What’s your why? † Finding your purpose in life and your career

By: Mohammed Hammoud

Many of us are confronted with hopeless situations in which we no longer feel led. Whether it’s rejecting dental school or not feeling passionate about our future choices, we wonder why?

It creates a feeling of frustration because we have not made our dreams come true. In most cases, people give up. But there are stories of people turning their personal tragedies into achievements. This is the purpose of this post.

My story

For those of you who don’t know me, my name is Mohammed Hammoud, and I am a sophomore dental student at Lake Erie College of Osteopathic Medicine-School of Dental Medicine. I was born and raised in Dearborn, Michigan, by two immigrant parents seeking greater economic opportunity and social freedom.

My four siblings and I come from a humble but struggling working-class family. My mother was a stay at home mother who raised 5 children with my father who was a truck driver for most of his life.

As a result of the values ​​and morals they instilled in me, I was able to graduate in school despite neither parent having a college degree. I attended the University of Michigan-Ann Arbor for undergrad before applying and getting accepted into dentistry, but it was not an easy journey.

Ali

In Islam, there is a saying that the eldest son of a family takes on the role of father and helps to care for, guide and guide his younger siblings. My oldest brother, Ali, did just that. He was the backbone of our family and my best friend.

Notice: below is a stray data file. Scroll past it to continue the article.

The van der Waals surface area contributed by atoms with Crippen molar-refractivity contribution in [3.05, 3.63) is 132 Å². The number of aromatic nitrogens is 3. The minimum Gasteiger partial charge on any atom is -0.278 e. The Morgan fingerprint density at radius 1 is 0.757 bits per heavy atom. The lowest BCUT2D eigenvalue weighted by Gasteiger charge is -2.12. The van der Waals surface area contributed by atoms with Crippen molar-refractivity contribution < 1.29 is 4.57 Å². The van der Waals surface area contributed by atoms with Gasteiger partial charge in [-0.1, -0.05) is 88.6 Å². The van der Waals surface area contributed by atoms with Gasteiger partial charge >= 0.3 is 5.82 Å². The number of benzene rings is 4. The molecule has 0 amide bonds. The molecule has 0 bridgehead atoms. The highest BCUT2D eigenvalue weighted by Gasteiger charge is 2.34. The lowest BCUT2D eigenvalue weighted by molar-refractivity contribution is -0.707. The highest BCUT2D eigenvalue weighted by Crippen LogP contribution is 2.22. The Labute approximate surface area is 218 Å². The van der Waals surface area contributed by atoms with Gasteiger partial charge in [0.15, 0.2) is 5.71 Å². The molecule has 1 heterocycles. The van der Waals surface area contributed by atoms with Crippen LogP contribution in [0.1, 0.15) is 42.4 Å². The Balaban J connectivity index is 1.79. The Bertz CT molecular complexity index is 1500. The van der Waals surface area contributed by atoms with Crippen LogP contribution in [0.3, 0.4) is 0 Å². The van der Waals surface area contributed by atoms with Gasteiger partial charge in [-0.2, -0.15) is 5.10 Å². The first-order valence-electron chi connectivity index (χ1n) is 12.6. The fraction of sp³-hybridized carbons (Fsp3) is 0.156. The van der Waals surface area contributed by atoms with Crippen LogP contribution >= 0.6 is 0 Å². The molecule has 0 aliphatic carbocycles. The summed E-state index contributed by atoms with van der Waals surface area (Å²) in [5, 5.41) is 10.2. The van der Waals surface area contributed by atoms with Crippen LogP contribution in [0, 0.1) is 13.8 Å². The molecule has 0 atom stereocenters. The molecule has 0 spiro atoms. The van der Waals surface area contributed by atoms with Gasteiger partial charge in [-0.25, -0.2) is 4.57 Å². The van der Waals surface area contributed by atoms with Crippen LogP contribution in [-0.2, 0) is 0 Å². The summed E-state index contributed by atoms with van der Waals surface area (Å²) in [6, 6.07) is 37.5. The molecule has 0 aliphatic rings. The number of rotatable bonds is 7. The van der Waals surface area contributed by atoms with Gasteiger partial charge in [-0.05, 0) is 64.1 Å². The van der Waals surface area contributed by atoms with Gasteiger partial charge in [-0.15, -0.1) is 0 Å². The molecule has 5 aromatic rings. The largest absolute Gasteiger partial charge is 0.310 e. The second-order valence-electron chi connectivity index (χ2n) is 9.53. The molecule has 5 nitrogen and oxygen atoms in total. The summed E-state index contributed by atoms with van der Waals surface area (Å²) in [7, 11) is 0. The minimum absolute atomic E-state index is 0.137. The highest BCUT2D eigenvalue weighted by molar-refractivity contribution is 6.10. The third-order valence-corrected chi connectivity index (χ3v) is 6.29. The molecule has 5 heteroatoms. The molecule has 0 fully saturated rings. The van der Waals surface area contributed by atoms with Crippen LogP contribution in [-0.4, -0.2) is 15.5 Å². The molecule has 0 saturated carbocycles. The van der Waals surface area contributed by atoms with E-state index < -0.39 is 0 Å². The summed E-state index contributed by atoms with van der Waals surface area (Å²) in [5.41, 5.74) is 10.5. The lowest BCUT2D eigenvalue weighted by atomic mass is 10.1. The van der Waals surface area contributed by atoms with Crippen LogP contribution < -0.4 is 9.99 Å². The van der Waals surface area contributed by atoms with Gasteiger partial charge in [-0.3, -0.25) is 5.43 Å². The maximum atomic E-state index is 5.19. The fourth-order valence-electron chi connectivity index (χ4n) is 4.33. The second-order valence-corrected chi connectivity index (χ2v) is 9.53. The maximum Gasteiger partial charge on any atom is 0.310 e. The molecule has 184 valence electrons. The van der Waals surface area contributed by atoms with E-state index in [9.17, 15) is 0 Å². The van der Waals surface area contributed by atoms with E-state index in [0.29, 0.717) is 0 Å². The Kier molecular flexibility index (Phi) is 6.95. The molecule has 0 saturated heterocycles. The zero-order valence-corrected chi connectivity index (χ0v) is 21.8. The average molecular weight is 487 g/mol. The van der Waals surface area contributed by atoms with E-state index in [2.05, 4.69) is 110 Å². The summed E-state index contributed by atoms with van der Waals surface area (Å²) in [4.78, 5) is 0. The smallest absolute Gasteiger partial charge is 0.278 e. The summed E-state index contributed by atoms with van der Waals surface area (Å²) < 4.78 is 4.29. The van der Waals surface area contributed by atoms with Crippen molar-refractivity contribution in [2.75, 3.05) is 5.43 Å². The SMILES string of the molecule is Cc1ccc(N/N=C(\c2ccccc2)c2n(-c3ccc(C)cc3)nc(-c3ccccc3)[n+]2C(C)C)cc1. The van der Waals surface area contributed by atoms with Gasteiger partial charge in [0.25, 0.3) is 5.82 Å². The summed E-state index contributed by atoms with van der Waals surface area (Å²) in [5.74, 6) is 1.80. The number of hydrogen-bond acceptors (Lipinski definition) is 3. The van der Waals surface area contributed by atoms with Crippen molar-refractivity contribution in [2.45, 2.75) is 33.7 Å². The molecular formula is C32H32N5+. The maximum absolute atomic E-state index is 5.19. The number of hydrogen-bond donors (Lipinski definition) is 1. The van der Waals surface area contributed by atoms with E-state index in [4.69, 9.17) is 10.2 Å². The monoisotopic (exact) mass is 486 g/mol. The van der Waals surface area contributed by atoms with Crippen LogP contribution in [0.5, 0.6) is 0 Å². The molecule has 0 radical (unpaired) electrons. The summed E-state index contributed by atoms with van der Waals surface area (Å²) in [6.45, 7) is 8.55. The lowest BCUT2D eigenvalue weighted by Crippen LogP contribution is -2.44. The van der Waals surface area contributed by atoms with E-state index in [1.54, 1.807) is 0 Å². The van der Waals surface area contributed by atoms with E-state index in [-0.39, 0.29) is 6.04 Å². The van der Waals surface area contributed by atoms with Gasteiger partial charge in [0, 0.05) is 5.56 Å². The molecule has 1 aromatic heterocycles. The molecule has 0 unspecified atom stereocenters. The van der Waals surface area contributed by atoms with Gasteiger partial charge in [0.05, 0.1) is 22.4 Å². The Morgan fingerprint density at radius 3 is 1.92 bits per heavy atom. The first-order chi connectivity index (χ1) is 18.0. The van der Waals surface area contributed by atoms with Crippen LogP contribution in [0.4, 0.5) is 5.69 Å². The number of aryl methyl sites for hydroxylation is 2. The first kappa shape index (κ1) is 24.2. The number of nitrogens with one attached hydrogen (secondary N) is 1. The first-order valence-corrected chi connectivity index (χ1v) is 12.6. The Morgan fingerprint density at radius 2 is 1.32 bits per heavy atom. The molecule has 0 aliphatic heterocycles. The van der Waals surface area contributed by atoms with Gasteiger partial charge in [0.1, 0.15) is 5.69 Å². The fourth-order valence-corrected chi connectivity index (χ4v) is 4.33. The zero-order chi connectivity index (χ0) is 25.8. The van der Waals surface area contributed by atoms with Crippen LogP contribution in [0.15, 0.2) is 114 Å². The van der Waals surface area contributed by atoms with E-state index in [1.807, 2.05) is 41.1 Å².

In the fall of 2015, he tragically passed away at the young age of 27. I could never be the same child before that day.

The unexpected nature of his death left me feeling alone and lost. Before that day I was carefree and dependent, but my responsibilities as a son soon changed. I was expected to take care of my younger sister and mother, even though I felt emotionally and mentally incapable of taking care of myself.

I asked myself, “How can I improve my future, be there for my family and recover from such an event?”

At this point in my life, my way of thinking had completely changed. It went from focusing on myself to focusing on my family. It went from living day to day, to creating memories in the time you have with the people you love. It ranged from not paying attention to my purpose in life, to WHAT is my purpose in life.

Reaching maturity in the US is not defined by age, but by experiences that define us and what we do in moments of weakness. To this day I think about the life my brother lived and how I want to be remembered: as a man of principles, respect and compassion, just like Ali.

My brother Abdullah always says, “Ali made you feel like you can grab any star in the sky, all you had to do was reach out and pick one.”

My quest for a purpose stayed with me during my studies. From shadowing local dentists in my hometown to getting my degree in public health to traveling around different parts of the world, my focus was how to make my mark on this earth without knowing how much time I have left.